PEP308: a call for usability studies (was Re: Update to PEP308: if-then-else expression)

Damien Morton newsgroups1 at
Thu Feb 13 20:56:33 CET 2003

I just tried out the useability tests on two designers. Both of these guys
are familiar with Javascript.

1)  a=1

    designer 1+2: ok

    if a == 1:
        b = 2
        b = 3

    designer 1+2: ok

    b = 2 if a==1 else 3

    designer 1: it seems like if you say it out loud it doesn't make sense
        [reading it out loud using 'otherwise' instead of 'else' made more

    designer 2: b = 2 (if a == 1) else b = 3...
        [not sure what the designer was trying to express by rewriting the

    b = (if a==1: 2 else: 3)

    designer 1: a little convoluted too, but there's something about the
colons that makes sense to me

    designer 2: seems clear

    b = (a == 1? 2, 3)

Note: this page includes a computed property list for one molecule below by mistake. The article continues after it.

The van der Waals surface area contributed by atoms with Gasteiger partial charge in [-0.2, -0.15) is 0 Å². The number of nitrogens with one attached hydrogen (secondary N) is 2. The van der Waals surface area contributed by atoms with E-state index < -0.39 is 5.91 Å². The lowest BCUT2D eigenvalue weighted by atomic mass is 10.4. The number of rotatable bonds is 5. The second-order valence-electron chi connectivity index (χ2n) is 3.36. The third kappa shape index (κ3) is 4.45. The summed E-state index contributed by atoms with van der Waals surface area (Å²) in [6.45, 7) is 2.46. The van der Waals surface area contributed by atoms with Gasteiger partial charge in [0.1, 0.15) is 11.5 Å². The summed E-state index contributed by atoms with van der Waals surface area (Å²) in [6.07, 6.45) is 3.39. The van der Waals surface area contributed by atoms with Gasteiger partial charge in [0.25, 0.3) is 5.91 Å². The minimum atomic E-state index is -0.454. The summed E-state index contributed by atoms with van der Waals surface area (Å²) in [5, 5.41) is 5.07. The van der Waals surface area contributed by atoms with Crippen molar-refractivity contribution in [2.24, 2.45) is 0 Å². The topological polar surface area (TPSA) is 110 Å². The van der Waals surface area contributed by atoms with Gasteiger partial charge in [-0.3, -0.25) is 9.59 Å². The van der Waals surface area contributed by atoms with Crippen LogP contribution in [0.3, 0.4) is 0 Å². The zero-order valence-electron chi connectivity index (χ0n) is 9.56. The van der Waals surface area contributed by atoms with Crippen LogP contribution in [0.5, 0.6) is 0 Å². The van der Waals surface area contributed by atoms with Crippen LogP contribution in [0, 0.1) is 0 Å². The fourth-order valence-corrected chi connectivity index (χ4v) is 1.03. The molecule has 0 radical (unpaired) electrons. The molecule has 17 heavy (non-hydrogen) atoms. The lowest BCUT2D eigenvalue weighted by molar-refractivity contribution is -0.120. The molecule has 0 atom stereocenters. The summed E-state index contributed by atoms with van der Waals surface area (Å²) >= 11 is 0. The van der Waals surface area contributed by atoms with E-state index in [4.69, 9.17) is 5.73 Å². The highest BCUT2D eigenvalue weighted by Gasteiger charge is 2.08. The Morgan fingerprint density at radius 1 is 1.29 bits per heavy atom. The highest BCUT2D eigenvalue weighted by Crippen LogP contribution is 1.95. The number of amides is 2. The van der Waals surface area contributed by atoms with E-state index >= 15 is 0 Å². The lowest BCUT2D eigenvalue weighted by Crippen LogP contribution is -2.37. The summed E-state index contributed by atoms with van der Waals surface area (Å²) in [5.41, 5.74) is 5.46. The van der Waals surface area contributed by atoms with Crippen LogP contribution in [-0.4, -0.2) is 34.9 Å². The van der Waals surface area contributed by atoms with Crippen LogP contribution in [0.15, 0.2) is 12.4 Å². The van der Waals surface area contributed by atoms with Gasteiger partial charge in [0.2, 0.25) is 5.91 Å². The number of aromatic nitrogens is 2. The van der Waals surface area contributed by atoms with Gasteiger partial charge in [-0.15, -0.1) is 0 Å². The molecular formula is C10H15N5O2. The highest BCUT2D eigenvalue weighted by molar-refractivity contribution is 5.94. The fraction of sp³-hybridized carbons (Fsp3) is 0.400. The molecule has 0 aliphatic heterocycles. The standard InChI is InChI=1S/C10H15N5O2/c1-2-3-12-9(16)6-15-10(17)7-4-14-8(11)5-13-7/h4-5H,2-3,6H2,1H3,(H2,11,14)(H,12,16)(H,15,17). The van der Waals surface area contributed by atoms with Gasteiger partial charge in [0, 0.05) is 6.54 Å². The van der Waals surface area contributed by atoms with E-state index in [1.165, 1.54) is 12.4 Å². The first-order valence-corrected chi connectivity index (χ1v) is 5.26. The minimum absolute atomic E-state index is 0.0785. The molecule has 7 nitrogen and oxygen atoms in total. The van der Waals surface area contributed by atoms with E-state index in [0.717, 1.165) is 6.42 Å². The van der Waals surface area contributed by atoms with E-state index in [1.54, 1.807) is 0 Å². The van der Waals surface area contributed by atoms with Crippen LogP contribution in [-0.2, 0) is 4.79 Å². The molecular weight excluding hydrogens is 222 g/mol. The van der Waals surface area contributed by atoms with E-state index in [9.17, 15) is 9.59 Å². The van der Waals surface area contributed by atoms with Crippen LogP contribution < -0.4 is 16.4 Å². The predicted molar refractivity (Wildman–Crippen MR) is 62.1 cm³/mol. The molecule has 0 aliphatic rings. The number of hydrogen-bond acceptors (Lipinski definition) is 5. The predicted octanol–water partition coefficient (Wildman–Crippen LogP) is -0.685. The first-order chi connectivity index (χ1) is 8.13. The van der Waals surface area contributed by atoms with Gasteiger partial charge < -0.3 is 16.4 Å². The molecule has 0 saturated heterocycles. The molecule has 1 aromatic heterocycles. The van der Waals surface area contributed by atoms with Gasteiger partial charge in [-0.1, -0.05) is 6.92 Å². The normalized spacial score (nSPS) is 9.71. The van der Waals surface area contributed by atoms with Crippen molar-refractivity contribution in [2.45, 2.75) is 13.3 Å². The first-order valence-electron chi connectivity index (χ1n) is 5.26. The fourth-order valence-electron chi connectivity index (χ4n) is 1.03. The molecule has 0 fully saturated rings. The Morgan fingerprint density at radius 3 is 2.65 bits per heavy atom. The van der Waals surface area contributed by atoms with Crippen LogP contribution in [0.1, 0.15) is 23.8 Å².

designer 1: the most clear, but probably just because i know javascript

    designer 2: this is cleaner and easier to spot when scanning code...

There are 5 widely known and taught languages I know of that use the C
ternary operator form:

C, C++, Java, C#, Javascript

I would hazard a guess that just about any programmer who has learned a
programming language before coming to Python will have learned one of those
5 languages. I would also hazard a guess that anyone who learns Python as
their first programming language will likely also learn one of the 5 above
mentioned languages later in life.

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